The island is only 210 square miles. As of July 2016, its population is 162,742, the CIA estimates. Just over 37 percent of its population are Chamorro, the indigenous people of the Mariana Islands.

Guam is also near another U.S. territory, the Commonwealth of the Northern Marina Islands. It is a group of 15 islands with a population of only 53,467.


Military Bases Take Up Nearly 30 Percent of Guam’s Total Land Area

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GettySoldiers saluting the U.S. flag on June 3, 1944 on Guam. For almost three years during World War II, the island was occupied by the Japanese.

One obvious reason for North Korea choosing to threaten Guam is its large U.S. military presence. Since Guam is so close to China, Japan, the Philippines and North Korea, it has remained an important territory for the U.S. military.

The island is home to U.S. Naval Base Guam and the Ordnance Annex, which is located a mile southeast of the main base. The U.S. Air Force also has Andersen Air Force Base on the island. Nearly 30 percent of the island’s total land area is under military jurisdiction.

As The Associated Press notes, the military will be relocating thousands of Marines from the base in Okinawa to Guam. Two supersonic bombers from Guam also flew over the Korean Peninsula last month.

The Guamanian economy also depends on the military. The only industry that’s more important is tourism.


Guam Has an Elected Governor & a Non-Voting Representative in Congress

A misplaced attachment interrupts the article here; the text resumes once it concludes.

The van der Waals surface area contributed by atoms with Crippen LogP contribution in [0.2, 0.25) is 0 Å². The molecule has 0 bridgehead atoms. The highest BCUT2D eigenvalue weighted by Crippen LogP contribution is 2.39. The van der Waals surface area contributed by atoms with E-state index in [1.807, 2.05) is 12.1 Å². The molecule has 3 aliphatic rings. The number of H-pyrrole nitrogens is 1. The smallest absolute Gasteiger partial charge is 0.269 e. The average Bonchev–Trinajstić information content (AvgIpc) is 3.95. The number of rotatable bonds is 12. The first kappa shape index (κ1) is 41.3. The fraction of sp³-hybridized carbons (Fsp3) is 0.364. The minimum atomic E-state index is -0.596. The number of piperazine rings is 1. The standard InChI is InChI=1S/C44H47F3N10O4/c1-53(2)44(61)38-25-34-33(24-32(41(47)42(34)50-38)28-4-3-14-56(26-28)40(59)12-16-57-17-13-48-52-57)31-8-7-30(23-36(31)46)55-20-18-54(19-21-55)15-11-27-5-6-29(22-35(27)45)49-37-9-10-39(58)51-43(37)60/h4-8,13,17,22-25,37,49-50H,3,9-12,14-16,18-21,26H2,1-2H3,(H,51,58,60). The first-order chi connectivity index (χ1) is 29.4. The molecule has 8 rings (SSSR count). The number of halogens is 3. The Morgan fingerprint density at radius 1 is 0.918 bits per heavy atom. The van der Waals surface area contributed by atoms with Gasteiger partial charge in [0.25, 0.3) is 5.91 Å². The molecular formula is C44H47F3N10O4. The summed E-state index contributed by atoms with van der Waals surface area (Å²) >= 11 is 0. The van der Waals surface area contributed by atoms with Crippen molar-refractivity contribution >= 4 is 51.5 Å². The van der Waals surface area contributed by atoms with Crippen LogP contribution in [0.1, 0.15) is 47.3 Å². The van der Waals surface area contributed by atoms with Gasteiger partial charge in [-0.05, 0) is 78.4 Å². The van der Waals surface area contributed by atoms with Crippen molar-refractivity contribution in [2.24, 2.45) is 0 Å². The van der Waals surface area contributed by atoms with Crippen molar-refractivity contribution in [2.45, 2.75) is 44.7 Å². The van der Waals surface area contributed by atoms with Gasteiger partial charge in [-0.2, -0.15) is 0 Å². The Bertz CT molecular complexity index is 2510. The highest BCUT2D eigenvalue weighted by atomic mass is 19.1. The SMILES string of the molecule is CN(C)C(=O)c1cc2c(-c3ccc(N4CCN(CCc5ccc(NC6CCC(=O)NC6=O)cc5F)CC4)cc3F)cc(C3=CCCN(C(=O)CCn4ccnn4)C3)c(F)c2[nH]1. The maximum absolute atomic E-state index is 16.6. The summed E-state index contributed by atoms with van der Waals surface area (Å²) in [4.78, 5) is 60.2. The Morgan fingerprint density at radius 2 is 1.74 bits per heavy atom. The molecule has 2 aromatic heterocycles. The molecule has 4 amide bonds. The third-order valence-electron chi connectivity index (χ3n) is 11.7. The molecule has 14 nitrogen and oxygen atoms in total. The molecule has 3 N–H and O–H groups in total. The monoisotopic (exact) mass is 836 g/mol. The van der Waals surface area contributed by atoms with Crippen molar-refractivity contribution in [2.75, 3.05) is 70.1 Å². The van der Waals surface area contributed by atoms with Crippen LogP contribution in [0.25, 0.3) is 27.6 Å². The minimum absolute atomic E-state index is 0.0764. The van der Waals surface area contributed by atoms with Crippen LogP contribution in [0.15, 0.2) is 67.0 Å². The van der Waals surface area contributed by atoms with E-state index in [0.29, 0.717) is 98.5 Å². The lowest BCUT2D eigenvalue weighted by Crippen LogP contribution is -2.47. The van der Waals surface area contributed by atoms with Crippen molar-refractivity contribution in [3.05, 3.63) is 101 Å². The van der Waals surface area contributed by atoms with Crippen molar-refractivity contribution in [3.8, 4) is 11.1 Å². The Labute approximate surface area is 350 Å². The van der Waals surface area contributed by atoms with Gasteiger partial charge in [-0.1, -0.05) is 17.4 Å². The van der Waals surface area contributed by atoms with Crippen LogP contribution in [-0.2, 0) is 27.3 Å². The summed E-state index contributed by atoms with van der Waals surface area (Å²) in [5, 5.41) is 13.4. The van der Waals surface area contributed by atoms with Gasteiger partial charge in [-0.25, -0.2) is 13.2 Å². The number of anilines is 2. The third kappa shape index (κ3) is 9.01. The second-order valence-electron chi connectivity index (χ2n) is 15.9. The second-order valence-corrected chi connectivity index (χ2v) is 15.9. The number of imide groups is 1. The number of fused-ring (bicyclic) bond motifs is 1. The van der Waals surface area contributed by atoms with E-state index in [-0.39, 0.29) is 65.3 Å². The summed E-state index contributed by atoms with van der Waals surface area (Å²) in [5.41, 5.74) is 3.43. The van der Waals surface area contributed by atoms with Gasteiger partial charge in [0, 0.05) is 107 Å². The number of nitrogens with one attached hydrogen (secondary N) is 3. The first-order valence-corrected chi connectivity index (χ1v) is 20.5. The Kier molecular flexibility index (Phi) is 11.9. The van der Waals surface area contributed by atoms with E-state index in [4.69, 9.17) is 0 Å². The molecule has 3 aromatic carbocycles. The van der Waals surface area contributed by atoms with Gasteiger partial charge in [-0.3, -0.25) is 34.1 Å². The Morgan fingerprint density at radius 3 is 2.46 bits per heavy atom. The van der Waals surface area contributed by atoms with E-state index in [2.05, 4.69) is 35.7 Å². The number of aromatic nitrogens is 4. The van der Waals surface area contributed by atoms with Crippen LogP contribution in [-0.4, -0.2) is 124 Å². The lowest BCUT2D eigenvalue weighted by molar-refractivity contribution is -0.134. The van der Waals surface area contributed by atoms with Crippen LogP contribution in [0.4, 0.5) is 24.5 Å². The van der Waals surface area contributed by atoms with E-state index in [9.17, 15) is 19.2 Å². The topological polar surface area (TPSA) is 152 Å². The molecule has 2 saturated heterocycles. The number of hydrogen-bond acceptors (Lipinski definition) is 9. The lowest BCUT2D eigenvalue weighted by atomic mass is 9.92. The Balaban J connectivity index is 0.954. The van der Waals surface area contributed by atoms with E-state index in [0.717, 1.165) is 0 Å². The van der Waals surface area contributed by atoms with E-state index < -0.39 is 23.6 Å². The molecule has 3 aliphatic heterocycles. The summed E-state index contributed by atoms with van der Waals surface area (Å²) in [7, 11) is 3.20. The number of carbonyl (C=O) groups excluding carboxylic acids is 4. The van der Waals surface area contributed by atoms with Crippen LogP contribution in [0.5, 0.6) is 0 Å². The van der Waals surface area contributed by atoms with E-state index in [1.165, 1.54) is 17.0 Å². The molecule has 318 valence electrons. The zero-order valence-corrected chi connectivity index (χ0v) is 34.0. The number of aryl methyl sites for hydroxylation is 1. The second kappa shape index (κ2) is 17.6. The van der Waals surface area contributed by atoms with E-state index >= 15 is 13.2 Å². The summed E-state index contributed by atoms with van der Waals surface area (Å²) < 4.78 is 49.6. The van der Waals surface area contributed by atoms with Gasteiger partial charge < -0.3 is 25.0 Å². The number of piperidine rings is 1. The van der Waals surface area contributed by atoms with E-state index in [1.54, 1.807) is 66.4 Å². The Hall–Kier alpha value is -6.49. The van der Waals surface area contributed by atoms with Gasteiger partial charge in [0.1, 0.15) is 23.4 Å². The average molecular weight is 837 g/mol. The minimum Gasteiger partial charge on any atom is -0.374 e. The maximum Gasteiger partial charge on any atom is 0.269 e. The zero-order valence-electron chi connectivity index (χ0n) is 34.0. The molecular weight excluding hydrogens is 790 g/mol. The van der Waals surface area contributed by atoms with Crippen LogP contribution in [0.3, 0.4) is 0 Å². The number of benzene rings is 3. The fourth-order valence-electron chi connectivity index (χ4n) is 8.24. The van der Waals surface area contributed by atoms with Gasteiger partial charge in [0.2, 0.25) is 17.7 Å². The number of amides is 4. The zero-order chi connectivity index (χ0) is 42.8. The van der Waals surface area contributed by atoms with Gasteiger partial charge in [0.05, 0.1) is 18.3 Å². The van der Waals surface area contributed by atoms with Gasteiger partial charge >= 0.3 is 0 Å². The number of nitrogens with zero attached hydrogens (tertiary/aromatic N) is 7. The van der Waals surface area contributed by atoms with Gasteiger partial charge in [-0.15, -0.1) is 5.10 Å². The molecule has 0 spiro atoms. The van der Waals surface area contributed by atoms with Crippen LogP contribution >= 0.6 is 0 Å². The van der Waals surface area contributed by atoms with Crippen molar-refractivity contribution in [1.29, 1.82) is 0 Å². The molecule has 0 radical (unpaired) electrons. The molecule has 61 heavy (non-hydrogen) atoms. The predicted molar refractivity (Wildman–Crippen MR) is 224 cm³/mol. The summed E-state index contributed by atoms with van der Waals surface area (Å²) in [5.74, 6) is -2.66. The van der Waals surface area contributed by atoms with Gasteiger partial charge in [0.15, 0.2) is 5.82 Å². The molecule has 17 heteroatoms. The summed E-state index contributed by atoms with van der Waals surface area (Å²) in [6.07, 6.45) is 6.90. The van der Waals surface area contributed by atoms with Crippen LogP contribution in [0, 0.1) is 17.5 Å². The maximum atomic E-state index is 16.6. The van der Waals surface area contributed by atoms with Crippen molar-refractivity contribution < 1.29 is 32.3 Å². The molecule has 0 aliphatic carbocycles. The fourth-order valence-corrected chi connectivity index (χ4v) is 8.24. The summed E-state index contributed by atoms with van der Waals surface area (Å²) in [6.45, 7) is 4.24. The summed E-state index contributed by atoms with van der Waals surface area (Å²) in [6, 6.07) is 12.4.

Special Address August 9, 2017: Response to North Korea threatHafa Adai my dear people of Guam, I know we woke up to media reports of North Korea’s talk of revenge on the United States and this so-called new-found technology that allows them to target Guam. I am working with Homeland Security, the Rear Admiral, and the United States to ensure our safety. I want…2017-08-09T03:18:34.000Z

Anyone born in Guam is a U.S. citizen, although they cannot vote for President and do not pay income taxes. Like Puerto Rico, Washington D.C. and other territories, it has a representative in Congress, although she cannot vote for legislation.

Madeleine Bordallo has represented the territory since 2003, after serving as Lieutenant Governor from 1995 to 2003. She was also First Lady of Guam when her late husband, Ricardo Bordallo, served as Governor from 1983 to 1987. She is a Democrat.

Guam’s elected governor is Eddie Baza Calvo, who was elected in 2011. He is a Republican.

On August 9, Calvo recorded a special address to ensure Guam’s citizens that the island isn’t under an immediate threat, although he has been in contact with federal agencies in Washington.

“An attack or threat on Guam is a threat or attack on the United States,” Calvo said. He added that he wants to remind the national media that “Guam is American soil and we have 200,000 Americans in Guam and the Marianas. We are not just a military installation.” He said they are prepared for “any eventuality.”

Guam has been part of the U.S. since 1898, after the Spanish-American War. Three days after Japan’s attack on Pearl Harbor, the Japanese empire took control of the island. The U.S. took back Guam in July 1944. In 1950, it became an unincorporated U.S. territory.